About this Research Topic
The increased production and productivity in most food crops since the 1960s has addressed global food security to a larger extent, while nutritional security still remains to be a major challenge. A significant proportion of the world’s population, especially in the developing world, suffer from health and nutritional deficiency disorders. There are more than two dozen mineral elements, vitamins, antioxidants and health beneficial compounds which have to be supplied in optimal quantities on a daily basis for the normal growth and development of human beings. Iron, Zinc, Vitamin A deficiencies are the major global health problems. At the same time, there is a need to reduce the concentrations of toxic heavy metals in the edible portion of the food crops.
Developing improved crop varieties with enhanced nutrition and reduced levels of toxic elements have been found to be one of the most sustainable and food-based approaches to address health and nutritional disorders. Addressing malnutrition through improved health and nutrition is also one of the major sustainable goals to be achieved by 2030. There is, therefore, an urgent need to develop nutritious crops. Breeding nutrition dense crops have made significant progress in the last decade; however, still, a lot needs to be achieved by holistically understanding the genetic, physiological, molecular aspects of accumulation of beneficial compounds and reduced toxic elements.
Cereals constitute a major group of staple food crops and contribute a major portion of daily caloric intake in developing countries. Some of the cereals are rich in vitamins, minerals (especially micronutrients such as iron and zinc), dietary fiber and phytochemicals with antioxidant properties. They have to be thoroughly characterized and used in breeding nutritious crops. The yield of major cereal crops is increased by the Green Revolution but it often lacks nutritional improvement which is essential for human health. The nutritional quality of cereal grains has been a major target for improvement using breeding and biotechnology approaches.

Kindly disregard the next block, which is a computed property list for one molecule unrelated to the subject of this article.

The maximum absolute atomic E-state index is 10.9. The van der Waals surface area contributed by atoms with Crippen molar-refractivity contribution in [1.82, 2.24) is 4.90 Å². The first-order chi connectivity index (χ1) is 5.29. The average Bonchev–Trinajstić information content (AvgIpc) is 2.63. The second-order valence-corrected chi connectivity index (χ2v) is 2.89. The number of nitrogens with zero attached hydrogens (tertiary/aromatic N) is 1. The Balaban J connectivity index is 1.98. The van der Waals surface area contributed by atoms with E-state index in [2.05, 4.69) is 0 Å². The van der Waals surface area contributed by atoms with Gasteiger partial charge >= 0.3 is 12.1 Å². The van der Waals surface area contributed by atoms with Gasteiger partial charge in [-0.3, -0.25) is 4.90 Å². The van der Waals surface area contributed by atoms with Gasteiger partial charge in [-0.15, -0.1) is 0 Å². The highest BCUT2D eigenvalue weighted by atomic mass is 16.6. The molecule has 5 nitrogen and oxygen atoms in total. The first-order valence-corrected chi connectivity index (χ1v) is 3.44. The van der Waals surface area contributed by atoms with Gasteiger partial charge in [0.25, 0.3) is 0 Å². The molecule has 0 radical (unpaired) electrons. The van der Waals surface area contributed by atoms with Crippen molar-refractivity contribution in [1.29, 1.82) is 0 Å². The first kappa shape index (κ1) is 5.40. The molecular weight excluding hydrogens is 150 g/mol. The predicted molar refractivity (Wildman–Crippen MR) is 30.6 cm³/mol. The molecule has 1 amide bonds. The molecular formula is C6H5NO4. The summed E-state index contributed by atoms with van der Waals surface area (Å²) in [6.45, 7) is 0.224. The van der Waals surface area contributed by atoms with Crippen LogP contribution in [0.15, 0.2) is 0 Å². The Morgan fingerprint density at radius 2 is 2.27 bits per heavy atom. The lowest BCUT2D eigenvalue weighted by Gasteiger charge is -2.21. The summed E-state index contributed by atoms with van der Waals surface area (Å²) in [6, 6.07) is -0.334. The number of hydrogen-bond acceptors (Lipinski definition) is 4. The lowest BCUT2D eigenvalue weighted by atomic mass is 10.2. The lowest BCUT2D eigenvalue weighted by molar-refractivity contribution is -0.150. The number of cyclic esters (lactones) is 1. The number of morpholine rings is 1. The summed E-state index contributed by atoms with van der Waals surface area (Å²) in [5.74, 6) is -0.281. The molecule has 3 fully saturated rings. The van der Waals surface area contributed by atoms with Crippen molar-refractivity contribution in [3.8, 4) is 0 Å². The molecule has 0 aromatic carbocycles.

With this background, we welcome eminent researchers working on cereal crops across the world to contribute their high-quality research original manuscripts, mini-reviews, reviews, opinion articles, covering all the health and nutrition aspects of cereals:
• Nutritional compounds - vitamins, minerals, ionomers, antioxidants, bioactive compounds, heavy metals, anti-nutrients, protein/amino acids, dietary fiber, resistant starch, low GI, any other health and nutrition
• Breeding - advances in phenotyping, systematic collection and characterization of germplasm, phylogenetic and diversity analysis, breeding and varietal development, stacking of vitamins/minerals, G x E, methodologies/novel approaches, varietal dissemination and success stories
• Physiological aspects – processes of accumulation, degradation, an interaction of minerals, vitamins, and toxins
• Molecular aspects - Omics, molecular characterization, QTL, gene, Marker Assisted Breeding, Genomic Selection, Bioinformatics applications, Comparative genomics, transgenics, genome editing, methodologies/novel approaches
• Post-genomics era - applications for improved nutrition
Keywords: Cereals, nutrition, omics, breeding, Genome editing
Important Note: All contributions to this Research Topic must be within the scope of the section and journal to which they are submitted, as defined in their mission statements. Frontiers reserves the right to guide an out-of-scope manuscript to a more suitable section or journal at any stage of peer review.